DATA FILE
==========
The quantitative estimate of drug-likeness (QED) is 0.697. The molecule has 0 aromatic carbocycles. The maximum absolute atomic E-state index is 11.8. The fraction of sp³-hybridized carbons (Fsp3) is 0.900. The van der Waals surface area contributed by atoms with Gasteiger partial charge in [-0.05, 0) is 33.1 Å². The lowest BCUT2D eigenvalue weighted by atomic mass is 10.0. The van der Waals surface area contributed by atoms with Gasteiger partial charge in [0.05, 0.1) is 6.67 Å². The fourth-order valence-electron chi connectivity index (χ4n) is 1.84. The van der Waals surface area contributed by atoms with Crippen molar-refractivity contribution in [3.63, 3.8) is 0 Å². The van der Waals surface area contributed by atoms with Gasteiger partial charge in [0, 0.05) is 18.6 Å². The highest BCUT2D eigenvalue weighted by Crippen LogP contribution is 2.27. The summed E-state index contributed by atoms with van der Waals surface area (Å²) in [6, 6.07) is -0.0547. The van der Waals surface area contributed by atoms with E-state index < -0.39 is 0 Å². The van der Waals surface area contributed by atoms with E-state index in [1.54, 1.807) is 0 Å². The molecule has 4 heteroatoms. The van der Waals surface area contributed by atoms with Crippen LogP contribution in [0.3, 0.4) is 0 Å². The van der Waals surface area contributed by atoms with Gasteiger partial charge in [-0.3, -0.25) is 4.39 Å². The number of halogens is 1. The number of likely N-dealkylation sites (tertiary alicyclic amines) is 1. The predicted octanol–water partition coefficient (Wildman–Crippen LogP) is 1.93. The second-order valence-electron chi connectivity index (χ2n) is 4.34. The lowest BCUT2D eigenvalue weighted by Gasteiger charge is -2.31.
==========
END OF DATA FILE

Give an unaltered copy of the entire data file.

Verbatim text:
The quantitative estimate of drug-likeness (QED) is 0.697. The molecule has 0 aromatic carbocycles. The maximum absolute atomic E-state index is 11.8. The fraction of sp³-hybridized carbons (Fsp3) is 0.900. The van der Waals surface area contributed by atoms with Gasteiger partial charge in [-0.05, 0) is 33.1 Å². The lowest BCUT2D eigenvalue weighted by atomic mass is 10.0. The van der Waals surface area contributed by atoms with Gasteiger partial charge in [0.05, 0.1) is 6.67 Å². The fourth-order valence-electron chi connectivity index (χ4n) is 1.84. The van der Waals surface area contributed by atoms with Crippen molar-refractivity contribution in [3.63, 3.8) is 0 Å². The van der Waals surface area contributed by atoms with Gasteiger partial charge in [0, 0.05) is 18.6 Å². The highest BCUT2D eigenvalue weighted by Crippen LogP contribution is 2.27. The summed E-state index contributed by atoms with van der Waals surface area (Å²) in [6, 6.07) is -0.0547. The van der Waals surface area contributed by atoms with E-state index < -0.39 is 0 Å². The van der Waals surface area contributed by atoms with E-state index in [1.54, 1.807) is 0 Å². The molecule has 4 heteroatoms. The van der Waals surface area contributed by atoms with Crippen LogP contribution in [0.3, 0.4) is 0 Å². The van der Waals surface area contributed by atoms with Gasteiger partial charge in [-0.3, -0.25) is 4.39 Å². The number of halogens is 1. The number of likely N-dealkylation sites (tertiary alicyclic amines) is 1. The predicted octanol–water partition coefficient (Wildman–Crippen LogP) is 1.93. The second-order valence-electron chi connectivity index (χ2n) is 4.34. The lowest BCUT2D eigenvalue weighted by Gasteiger charge is -2.31.